Renting in South Africa

South Africa lies at the southern end of the world’s most epic continent, Africa. It has been said that we South Africans are some of the most upbeat, welcoming and humorous folk you’ll encounter anywhere in the world, welcome to our Rainbow Nation – South Africa.

Accommodation options in South Africa abound, and the process for renting is uncomplicated. Once you know where you would like to live, you can choose your preferred accommodation type, be it a bachelor flat in the city, or a big house in the suburbs, or something in between.

If you’re happy to live with other people, you might like to try house-sharing – a popular rental option in South Africa. Each room in a house is rented by a different person, usually with shared kitchen and bathroom facilities. It’s a great way to meet new people.

Renting through an estate agents still remains a popular method of finding a place to stay, while listings are also given in local newspapers, and on a wide variety of web sites (such as or With long term renting the costs vary considerably according to the size (number of bedrooms) and quality of a property, its age and the facilities provided. Most rents are negotiable and you should try to obtain a reduction. Sometimes an agent will suggest offering a reduced rent (he may even tell you what to offer!). Generally speaking you will find when living in South Africa, South African landlords often prefer renting to non-resident foreigners, who pay higher rental rates.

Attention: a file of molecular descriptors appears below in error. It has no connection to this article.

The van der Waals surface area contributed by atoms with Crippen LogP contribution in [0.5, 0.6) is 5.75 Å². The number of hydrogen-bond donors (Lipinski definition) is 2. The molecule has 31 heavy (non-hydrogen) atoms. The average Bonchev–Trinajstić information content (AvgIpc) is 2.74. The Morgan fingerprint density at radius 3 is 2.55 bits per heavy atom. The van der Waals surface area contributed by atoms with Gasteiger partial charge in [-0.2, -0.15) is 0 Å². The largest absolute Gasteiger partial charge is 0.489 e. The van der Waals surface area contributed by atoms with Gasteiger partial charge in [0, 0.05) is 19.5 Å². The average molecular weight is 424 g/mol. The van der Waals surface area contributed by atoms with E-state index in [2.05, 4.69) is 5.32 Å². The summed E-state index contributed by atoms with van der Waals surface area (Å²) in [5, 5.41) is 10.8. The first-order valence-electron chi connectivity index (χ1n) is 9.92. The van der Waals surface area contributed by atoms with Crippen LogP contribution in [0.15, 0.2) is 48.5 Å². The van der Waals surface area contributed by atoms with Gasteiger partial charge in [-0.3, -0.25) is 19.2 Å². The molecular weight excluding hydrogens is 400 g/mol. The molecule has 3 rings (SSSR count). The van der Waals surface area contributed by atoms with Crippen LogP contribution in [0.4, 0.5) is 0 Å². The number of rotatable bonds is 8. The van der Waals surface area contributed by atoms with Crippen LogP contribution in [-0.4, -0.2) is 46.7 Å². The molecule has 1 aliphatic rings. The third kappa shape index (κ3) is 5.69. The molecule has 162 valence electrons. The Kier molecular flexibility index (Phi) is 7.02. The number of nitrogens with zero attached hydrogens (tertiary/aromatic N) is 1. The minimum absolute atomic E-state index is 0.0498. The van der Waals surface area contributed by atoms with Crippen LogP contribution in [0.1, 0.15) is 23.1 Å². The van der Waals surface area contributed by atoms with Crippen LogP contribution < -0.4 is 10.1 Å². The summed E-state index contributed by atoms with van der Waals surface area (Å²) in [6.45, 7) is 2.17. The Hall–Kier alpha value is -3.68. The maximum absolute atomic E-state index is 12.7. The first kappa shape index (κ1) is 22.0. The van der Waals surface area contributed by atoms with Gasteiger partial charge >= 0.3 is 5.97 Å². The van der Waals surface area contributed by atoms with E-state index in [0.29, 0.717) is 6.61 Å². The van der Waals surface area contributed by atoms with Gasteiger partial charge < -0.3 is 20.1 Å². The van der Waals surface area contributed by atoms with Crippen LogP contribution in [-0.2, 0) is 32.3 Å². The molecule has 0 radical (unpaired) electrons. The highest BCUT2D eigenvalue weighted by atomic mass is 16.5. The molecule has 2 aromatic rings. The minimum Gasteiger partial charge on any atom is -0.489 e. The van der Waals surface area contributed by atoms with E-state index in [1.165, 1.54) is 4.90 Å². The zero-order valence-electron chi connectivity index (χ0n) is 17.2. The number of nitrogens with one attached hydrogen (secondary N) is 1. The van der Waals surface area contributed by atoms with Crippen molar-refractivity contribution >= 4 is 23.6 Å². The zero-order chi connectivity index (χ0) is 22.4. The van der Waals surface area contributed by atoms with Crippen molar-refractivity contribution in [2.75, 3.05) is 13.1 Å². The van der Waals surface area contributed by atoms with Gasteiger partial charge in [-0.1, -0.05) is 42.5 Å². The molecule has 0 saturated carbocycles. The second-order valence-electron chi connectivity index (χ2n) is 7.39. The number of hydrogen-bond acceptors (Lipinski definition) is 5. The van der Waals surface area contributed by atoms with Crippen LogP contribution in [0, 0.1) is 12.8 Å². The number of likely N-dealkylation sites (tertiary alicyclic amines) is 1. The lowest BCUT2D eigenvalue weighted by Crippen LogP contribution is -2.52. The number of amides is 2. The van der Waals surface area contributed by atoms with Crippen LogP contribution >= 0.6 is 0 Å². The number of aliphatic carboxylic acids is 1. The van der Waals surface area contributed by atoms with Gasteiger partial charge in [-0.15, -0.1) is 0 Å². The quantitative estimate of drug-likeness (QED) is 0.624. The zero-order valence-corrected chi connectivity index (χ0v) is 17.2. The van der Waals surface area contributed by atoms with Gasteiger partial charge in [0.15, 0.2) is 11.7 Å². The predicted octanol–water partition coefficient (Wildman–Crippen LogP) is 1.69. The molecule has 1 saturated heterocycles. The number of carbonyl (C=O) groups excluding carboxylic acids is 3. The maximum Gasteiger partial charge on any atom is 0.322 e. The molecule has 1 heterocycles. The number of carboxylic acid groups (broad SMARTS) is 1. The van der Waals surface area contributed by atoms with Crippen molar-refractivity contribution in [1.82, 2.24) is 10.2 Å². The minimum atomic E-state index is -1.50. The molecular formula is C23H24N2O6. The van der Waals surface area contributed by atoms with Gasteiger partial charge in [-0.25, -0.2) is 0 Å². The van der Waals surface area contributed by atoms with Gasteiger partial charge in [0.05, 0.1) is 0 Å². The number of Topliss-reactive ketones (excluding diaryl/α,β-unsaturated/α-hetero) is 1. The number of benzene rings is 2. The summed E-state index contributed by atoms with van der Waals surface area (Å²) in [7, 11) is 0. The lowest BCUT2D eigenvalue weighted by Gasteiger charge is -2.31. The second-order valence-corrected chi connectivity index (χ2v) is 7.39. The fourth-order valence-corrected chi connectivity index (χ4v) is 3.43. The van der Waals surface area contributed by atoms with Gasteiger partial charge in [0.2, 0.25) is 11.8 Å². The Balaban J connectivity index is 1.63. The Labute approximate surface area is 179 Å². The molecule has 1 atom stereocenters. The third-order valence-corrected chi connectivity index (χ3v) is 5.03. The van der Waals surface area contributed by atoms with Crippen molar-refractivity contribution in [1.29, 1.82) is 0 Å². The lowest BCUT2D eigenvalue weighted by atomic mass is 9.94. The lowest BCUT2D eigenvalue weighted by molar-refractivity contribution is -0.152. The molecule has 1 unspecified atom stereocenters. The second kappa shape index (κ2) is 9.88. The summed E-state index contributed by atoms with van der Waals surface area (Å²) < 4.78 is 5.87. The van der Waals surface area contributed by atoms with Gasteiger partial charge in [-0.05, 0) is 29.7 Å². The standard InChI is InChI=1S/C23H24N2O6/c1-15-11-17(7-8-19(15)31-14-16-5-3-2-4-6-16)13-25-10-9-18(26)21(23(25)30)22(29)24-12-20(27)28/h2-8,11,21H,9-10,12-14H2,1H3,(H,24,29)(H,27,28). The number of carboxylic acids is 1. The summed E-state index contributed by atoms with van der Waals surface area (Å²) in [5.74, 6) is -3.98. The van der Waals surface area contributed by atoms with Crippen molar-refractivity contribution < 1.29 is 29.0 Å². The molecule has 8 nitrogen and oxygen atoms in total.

When you have an idea of what area suits you best, you would generally contact an estate agent working in that area and coordinate with them with regard to your budget and particular requirements. They would then provide you with possible rental options, and facilitate viewings.

When you see something you like, you fill out the lease application and wait for it to be processed. If you do manage to find a property that meet your needs, always check whether a property is fully equipped or not and whether it has some sort of heating, preferably central heating, if you’re planning to rent in winter. The South African institution of ‘braaing’ ensures that most properties will have at least some kind of outdoor entertainment area. Air conditioning is considered a bit of a luxury in South Africa, while indoor heating is virtually non-existent.

In order to secure a lease, remember that a deposit will be required upfront (generally either one or two months’ rent), and proof of your monthly income must be submitted (to qualify, this must be three times the property’s rental value). One- or two-year leases are the norm, but shorter durations can also be negotiated.

In South Africa, safety in your home is not as problematic as many believe it to be, but it is a concern. Similarly to any country dealing with apparent social inequality, South Africa does experience high levels of opportunistic crime, sometimes accompanied by violence. In general, though, as long as care is taken and vigilance is kept, there is usually not much to be concerned about.

If you are concerned about security, a townhouse complex is likely the best option for you. In most cases, these complexes are protected by security guards at the gate (allowing access only to residents and confirmed visitors) and patrolled by night watchmen in the dark hours.

For Long-term rentals you can safely budget on the following:

Size Of Property

Monthly Rental (R)

Monthly Rental (€)


3,000 – 6,000

320 – 660


5,000 – 10,000

547 – 1,090


8,000 – 17,000

875 – 1,860

Immigrants with the means to purchase property in South Africa often do so: the rates are competitive and the investment potential very good.

At present, non-residents may purchase property in South African with no restrictions. Allowed financing, however, is curtailed: when buying a new home, only 50 per cent of the purchase value may be borrowed. For example, a house worth R500 000 may only be financed for R250 000, half of the full value.